Anne Bradstreet’s poem “To My Dear and Loving Husband” was written between the years of 1641 and 1643. “Not until the year 1678, six years after Bradstreet’s death, the poem was published” (Ruby 228). A poet with Puritan beliefs, this poem uses the religious language, hyperbolic metaphors, paradox, and antiquated diction and style in order to explain the devotion and love for her husband as she struggles with the Puritan way of life along with the uncertainty of her reassurance of love.
Marigolds by Eugenia Collier is about a woman named Lizabeth looking back on her past, specifically the moment and things leading up to when she became an adult. “Chaotic emotions of youth” as she calls it are what really lead to the main event and are caused from confusion. In the story she as well as other children don’t understand how something like their neighbor, Miss.Lottie’s, marigolds could be so beautiful amid such a poverty-stricken, dilapidated town. She also does not understand where she belongs in her family after witnessing a huge role change between both her mother and father. These along with peer pressure are what made Lizabeth embrace those chaotic emotions and childishly act out in a violent way mutilating and destroying
“Seventh Grade is a fictional short story by Gary Soto and its purpose is to entertain. This book “Seventh Grade” teaches young adults how they can search for their community and their place. “Seventh Grade” multiple languages such as French or Spanish. This book also uses third person limited narrative. An example of a simile from the book would be “It was confusing, like the inside of a watch”. A example of hyperbole would be: “Better yet, he wished he could start his life over.” An example of a metaphor from the book would be “A river of nervous sweat ran down his palms.” The author used different languages such as french like “Tres bien. Parlez-vous francais?” or “Le bateau est sur l’eau”. Gary Soto uses imagery in his sentences with many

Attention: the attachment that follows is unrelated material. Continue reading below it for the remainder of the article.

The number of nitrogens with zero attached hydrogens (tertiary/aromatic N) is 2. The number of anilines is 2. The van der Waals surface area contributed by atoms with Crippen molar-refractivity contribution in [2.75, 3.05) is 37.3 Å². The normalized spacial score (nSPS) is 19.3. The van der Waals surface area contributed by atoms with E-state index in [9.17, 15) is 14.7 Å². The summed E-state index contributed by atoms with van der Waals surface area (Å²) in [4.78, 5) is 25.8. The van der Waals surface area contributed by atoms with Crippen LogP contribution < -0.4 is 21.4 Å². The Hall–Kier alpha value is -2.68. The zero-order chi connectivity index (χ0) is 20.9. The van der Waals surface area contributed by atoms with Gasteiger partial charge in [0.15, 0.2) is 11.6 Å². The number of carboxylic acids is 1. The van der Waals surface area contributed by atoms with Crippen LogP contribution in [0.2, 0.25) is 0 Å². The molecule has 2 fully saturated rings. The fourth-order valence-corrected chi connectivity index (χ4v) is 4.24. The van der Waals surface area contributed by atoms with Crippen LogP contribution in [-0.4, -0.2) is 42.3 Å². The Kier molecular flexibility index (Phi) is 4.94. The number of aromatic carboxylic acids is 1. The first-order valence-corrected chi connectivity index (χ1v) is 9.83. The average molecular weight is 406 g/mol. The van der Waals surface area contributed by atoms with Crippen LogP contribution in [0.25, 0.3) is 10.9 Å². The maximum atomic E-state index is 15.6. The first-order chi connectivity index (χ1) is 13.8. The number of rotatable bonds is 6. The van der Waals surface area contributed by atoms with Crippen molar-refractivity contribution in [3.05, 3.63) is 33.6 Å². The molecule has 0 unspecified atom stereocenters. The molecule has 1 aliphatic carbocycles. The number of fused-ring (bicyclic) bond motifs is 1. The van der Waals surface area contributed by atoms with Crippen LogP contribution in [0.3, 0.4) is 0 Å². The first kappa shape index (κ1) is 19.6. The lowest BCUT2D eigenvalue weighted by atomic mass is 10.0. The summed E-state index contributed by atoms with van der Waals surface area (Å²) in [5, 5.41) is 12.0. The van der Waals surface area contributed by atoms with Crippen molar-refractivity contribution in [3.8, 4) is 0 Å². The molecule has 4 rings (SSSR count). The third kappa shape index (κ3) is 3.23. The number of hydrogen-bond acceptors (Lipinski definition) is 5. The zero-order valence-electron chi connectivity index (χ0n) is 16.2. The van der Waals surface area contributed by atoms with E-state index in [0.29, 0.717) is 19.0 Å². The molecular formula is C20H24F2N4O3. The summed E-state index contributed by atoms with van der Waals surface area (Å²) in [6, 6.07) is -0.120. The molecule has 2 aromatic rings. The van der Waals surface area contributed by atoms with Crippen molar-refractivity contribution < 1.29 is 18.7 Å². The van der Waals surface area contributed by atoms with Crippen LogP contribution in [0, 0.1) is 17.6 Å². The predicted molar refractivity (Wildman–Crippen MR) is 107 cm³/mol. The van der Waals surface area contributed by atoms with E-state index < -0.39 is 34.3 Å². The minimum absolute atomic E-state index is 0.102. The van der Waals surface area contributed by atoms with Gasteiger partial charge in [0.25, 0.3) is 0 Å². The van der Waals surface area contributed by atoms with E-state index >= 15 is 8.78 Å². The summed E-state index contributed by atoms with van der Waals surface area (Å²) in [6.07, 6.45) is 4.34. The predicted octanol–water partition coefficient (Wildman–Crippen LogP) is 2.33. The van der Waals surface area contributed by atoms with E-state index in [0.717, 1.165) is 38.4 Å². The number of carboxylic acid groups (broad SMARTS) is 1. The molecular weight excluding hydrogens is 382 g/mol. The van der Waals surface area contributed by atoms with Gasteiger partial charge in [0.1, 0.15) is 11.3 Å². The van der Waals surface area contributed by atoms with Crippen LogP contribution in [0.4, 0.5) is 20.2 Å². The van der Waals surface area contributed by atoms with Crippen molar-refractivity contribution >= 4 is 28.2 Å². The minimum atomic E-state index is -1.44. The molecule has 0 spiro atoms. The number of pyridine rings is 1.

In T.S. Eliot’s work “The LoveSong of J. Alfred Prufrock”, he uses diction to give an underlying meaning and tone to his poem in order to express the downfall of a man. The author uses his diction to give this poem Its tone as if he regrets what he did in life. He also shows great tone changes in this work, giving this poem a dramatic, almost tragic outlook. Many of his word choices also give his work an underlying meaning and adds to his theme and messages. A large part of his poem is also using metaphors to add to this underlying meaning and give more force to this tone he is trying to create.